Harris wrote that Gayles defied Hogan’s order by issuing a new order citing a different part of state law after Hogan overturned Gayles’ initial order to restrict private schools from opening.

Harris wrote that he is concerned about Gayles’ “open defiance” of Hogan’s decision and that Gayles instead should focus on inspecting schools to ensure proper guidelines are in place and followed.

“It is not appropriate for a county health officer to preemptively impose a blanket mandate that no school can safely open, regardless of circumstance,” Harris wrote, adding that he feared that Gayles was using “public health as a stalking horse to further a long-fought campaign” against private schools.

On Monday, a group of six Montgomery County families and two Catholic schools filed a federal lawsuit challenging Gayles’ initial order, saying it is unconstitutional and an overreach of the health officer’s authority.

They argued that the nonpublic schools planning to reopen had thorough, safe reopening plans that align with Centers for Disease Control and Prevention guidelines.

Gayles has argued that even the most comprehensive plans will not be effective because the transmission rate of COVID-19 is too high in Montgomery County to safely have school in person.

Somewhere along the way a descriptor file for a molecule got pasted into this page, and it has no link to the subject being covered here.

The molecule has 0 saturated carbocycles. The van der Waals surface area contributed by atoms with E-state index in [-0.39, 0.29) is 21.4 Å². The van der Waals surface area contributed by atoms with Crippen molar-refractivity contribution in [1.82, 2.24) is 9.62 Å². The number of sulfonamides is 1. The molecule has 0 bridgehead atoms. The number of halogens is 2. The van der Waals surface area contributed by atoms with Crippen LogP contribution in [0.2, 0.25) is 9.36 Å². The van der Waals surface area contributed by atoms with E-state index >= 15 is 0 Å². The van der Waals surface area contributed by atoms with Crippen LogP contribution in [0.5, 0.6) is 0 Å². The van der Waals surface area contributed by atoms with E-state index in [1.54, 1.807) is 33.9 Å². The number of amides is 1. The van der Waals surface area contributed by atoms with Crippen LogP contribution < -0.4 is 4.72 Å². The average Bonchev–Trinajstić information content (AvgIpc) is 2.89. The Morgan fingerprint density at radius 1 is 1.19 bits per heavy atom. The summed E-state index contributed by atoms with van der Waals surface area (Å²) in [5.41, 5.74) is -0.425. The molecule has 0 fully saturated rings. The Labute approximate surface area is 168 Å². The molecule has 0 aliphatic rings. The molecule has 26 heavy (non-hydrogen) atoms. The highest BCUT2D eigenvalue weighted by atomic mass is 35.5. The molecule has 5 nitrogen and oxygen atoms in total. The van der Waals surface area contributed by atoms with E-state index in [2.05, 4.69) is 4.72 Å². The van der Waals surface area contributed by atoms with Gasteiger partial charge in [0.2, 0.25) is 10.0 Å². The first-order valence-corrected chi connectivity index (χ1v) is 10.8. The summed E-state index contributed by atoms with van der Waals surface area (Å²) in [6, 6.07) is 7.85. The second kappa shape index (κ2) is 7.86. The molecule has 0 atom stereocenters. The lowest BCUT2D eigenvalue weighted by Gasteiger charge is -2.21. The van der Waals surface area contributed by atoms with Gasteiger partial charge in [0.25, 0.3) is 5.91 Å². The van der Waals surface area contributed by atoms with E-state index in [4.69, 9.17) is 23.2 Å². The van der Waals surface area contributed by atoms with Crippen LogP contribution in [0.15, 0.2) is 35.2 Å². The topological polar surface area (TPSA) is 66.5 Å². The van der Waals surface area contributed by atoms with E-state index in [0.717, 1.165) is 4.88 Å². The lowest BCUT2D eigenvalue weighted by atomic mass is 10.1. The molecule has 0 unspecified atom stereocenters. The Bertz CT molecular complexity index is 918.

A hearing was scheduled for Aug. 14 to consider the plaintiffs’ request for an emergency injunction.

In an emailed statement to Bethesda Beat on Friday afternoon, Tim Maloney, an attorney for the plaintiffs, wrote that the group will “be reviewing the Health Officer’s new order before decisions are made about the status of the hearing and the Federal lawsuit.”

“Wisdom is always welcome, no matter how late it arrives,” Maloney wrote. “This is a victory for the more than 22,000 students in Montgomery County and their families who are committed to their religious and private education. Their schools are now prepared to make safe reopening decisions based upon CDC and State guidelines.”

On Wednesday evening, dozens of people gathered in Rockville to protest Gayles’ initial order, calling it government overreach. They pointed to safety measures that private schools were putting in place to prepare for the arrival of students for the fall semester.

Many private schools in Montgomery County, including Catholic schools, expected to start the coming semester with at least some level of in-person instruction.

Hogan posted a statement on Twitter on Friday afternoon: “Pleased to see that Montgomery Co. has rescinded the blanket mandate closing private and parochial schools. As long as their plans follow CDC and state guidelines, they should have the same flexibility as public school systems & be empowered to do what’s best for their community.”

Montgomery County Public Schools will be starting online, with no in-person classes.

Last month, MCPS tentatively expected to start online, then phase in in-person classes later in the fall.

But the district later changed course and decided on only online classes for the first semester, running until the end of January. Superintendent Jack Smith said Thursday that the timetable could change if health condition drastically improve.

This story will be updated.

Staff writer Caitlynn Peetz contributed to this story.

Briana Adhikusuma can be reached at briana.adhikusuma@bethesdamagazine.com.